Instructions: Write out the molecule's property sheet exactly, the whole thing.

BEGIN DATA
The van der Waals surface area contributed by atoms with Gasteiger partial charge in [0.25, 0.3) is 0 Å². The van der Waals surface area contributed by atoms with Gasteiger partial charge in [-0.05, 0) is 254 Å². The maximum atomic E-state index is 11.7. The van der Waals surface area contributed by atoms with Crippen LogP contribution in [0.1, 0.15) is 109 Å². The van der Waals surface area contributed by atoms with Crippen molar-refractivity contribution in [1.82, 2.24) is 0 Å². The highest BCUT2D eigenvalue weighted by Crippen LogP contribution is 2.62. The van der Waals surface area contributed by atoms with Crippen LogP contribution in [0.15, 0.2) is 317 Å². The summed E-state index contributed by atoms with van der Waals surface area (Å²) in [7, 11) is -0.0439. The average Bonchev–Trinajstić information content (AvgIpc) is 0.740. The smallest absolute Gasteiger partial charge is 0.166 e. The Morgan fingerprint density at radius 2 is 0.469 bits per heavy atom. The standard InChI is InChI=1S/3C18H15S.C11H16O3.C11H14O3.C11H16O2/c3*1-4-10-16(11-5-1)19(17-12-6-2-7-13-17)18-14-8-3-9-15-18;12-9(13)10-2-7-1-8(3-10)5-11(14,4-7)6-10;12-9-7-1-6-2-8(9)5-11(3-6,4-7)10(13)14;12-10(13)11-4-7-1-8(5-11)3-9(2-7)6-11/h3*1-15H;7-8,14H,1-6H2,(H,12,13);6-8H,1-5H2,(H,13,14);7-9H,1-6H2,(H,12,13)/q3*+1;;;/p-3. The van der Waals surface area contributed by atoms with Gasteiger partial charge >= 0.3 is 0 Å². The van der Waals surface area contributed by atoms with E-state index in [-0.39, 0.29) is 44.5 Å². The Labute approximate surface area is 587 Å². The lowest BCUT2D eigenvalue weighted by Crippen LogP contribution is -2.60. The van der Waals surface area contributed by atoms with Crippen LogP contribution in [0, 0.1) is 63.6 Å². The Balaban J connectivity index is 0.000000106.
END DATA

The van der Waals surface area contributed by atoms with Gasteiger partial charge in [0.25, 0.3) is 0 Å². The van der Waals surface area contributed by atoms with Gasteiger partial charge in [-0.05, 0) is 254 Å². The maximum atomic E-state index is 11.7. The van der Waals surface area contributed by atoms with Crippen LogP contribution in [0.1, 0.15) is 109 Å². The van der Waals surface area contributed by atoms with Crippen molar-refractivity contribution in [1.82, 2.24) is 0 Å². The highest BCUT2D eigenvalue weighted by Crippen LogP contribution is 2.62. The van der Waals surface area contributed by atoms with Crippen LogP contribution in [0.15, 0.2) is 317 Å². The summed E-state index contributed by atoms with van der Waals surface area (Å²) in [7, 11) is -0.0439. The average Bonchev–Trinajstić information content (AvgIpc) is 0.740. The smallest absolute Gasteiger partial charge is 0.166 e. The Morgan fingerprint density at radius 2 is 0.469 bits per heavy atom. The standard InChI is InChI=1S/3C18H15S.C11H16O3.C11H14O3.C11H16O2/c3*1-4-10-16(11-5-1)19(17-12-6-2-7-13-17)18-14-8-3-9-15-18;12-9(13)10-2-7-1-8(3-10)5-11(14,4-7)6-10;12-9-7-1-6-2-8(9)5-11(3-6,4-7)10(13)14;12-10(13)11-4-7-1-8(5-11)3-9(2-7)6-11/h3*1-15H;7-8,14H,1-6H2,(H,12,13);6-8H,1-5H2,(H,13,14);7-9H,1-6H2,(H,12,13)/q3*+1;;;/p-3. The van der Waals surface area contributed by atoms with Gasteiger partial charge >= 0.3 is 0 Å². The van der Waals surface area contributed by atoms with E-state index in [-0.39, 0.29) is 44.5 Å². The Labute approximate surface area is 587 Å². The lowest BCUT2D eigenvalue weighted by Crippen LogP contribution is -2.60. The van der Waals surface area contributed by atoms with Crippen LogP contribution in [0, 0.1) is 63.6 Å². The Balaban J connectivity index is 0.000000106.